As to the web rerouting - couldn't you set a short ttl on the dns and point to a blog or twitter account that would tell people how to refresh their dns once the servers were back up?

Bill said...

Jeremy,

Thank you for all that you have done to keep those affected by the Fisher Plaza fire updated. You and others on twitter were our life line. I am in Florida. My hosting company (dotster.com) is evidently in the Plaza and was shut down, thus shutting my web site and e-mails down. Yet, the only way I could discover what was happening to them, and my web sites was you, and Twitter.

I guess I am now a full fan of Twitter.

Your blog also helped.

Thanks

burgi dad said...

Jeremy,

Thanks for the update on what happened and your plans for any future events.. I definitely understand the not going for 100% redundency due to the costs.. The facebook updates worked very well for me and it sounded like you had everything in place you could when given the okay with power and A/C..

I hope your servers are protected by halon and not water.. That expense is well worth it..

Keep up the good work Mr. Pres / co-owner.. Your customers really do appreciate it..

Dennis B
(Burgi Dad)

Pavel said...

Well, the good news is, that once you have DR plan, you're most likely not going to need it:)

Furthermore, I'd like to point out that the fisher plaza as a collocation center sucks big time. Which genius decided to use sprinklers in geni's rooms/server rooms? Don't know what the housing prices are in US, but down here in EU I can effort quite nice geographical cluster for just simple webhosting I'm running as a side job (although I don't have 7 racks full of servers:)

Anyway, I'm glad that the gc.com is back online, all the other details are now irrelevant...

Scott said...

My .02 is that even though you may not have been happy with Groundspeaks communication to it's customers, as a customer of GC.com and Groundspeak I was more than happy with the continuing coverage by the GC frontman. Nice job all of you.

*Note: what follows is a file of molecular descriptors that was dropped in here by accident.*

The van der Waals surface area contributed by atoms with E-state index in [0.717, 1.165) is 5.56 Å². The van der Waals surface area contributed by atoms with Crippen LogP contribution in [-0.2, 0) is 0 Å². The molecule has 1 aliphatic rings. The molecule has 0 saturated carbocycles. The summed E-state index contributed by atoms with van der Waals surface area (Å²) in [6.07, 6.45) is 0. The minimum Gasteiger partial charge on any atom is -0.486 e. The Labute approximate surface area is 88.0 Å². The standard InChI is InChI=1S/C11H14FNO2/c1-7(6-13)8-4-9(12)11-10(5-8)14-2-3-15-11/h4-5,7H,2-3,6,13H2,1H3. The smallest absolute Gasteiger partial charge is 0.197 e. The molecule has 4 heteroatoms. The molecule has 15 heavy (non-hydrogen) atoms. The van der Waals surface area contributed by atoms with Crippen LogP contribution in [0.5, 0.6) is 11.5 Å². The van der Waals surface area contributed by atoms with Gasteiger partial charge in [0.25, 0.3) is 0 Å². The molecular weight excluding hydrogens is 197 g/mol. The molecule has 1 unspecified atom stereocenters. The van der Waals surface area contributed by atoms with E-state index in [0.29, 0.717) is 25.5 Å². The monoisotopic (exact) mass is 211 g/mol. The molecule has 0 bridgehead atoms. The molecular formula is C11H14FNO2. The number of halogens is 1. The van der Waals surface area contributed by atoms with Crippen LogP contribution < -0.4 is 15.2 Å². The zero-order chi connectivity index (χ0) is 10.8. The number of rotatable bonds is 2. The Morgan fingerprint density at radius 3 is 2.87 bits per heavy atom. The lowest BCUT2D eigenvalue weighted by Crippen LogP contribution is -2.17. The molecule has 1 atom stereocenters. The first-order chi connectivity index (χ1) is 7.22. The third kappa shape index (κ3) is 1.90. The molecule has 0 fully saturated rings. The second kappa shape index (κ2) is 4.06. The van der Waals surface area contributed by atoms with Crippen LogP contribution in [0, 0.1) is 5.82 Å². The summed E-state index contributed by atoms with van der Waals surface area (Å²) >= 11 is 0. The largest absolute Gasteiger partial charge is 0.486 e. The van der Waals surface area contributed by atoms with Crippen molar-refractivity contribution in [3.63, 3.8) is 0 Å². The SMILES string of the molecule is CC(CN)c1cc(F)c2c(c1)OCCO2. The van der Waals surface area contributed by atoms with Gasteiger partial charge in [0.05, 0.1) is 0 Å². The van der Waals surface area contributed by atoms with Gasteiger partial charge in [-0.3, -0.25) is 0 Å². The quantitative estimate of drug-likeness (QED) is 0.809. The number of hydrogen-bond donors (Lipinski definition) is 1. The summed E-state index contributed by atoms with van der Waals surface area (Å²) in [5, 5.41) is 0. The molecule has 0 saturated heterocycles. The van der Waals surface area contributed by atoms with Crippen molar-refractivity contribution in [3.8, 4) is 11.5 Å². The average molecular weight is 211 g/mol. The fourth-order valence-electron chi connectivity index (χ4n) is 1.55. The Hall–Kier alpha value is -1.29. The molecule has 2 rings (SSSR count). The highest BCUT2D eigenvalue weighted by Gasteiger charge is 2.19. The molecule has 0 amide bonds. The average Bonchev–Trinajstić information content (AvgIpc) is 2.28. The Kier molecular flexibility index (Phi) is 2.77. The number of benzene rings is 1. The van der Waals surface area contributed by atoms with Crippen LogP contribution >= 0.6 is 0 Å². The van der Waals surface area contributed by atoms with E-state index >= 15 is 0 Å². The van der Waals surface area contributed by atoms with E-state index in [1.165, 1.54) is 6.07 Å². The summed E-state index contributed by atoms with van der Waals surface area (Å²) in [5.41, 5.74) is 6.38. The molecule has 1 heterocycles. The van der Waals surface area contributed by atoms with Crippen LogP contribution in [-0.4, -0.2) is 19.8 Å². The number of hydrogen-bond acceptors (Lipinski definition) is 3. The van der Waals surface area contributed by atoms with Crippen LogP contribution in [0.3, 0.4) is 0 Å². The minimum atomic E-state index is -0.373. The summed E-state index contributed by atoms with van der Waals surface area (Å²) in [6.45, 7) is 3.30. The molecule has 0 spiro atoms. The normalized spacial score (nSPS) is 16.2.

Steve said...

I have to say that you did one of the best jobs I have ever seen in providing updates to the community. It goes a long way toward keeping us all calm.

waypointazoid said...

A lot of us are not that informed on all that goes into maintaining gc.com. As a simple webmaster of a small geocaching association, from the begining I was impressed with how you and Elias did everything you could do to let everyone know why they couldn't access the site.

I knew there'd be those without iphones and other media access that would not have any idea why their busiest geocaching day was going down the tubes. I stayed with it all night and kept posting to our website an on-the-fly account of what was happening. I couldn't have done it if you had not stayed with us on Twitter, Jeremy.

On a site that usually gets maybe 50 hits on a given day, suddenly myscsg.com was getting thousands. Other companies affected by the outtage were posting a link to the SCSG site on Twitter. As far as I know, there was nowhere else to go to get a coherent chronolgy of why this was happening. I knew I had suddenly found myself and our site needed! I stayed with it all night posting your twits and any other info I could gather, and was genuinely impressed with how you used what you had to get the word out.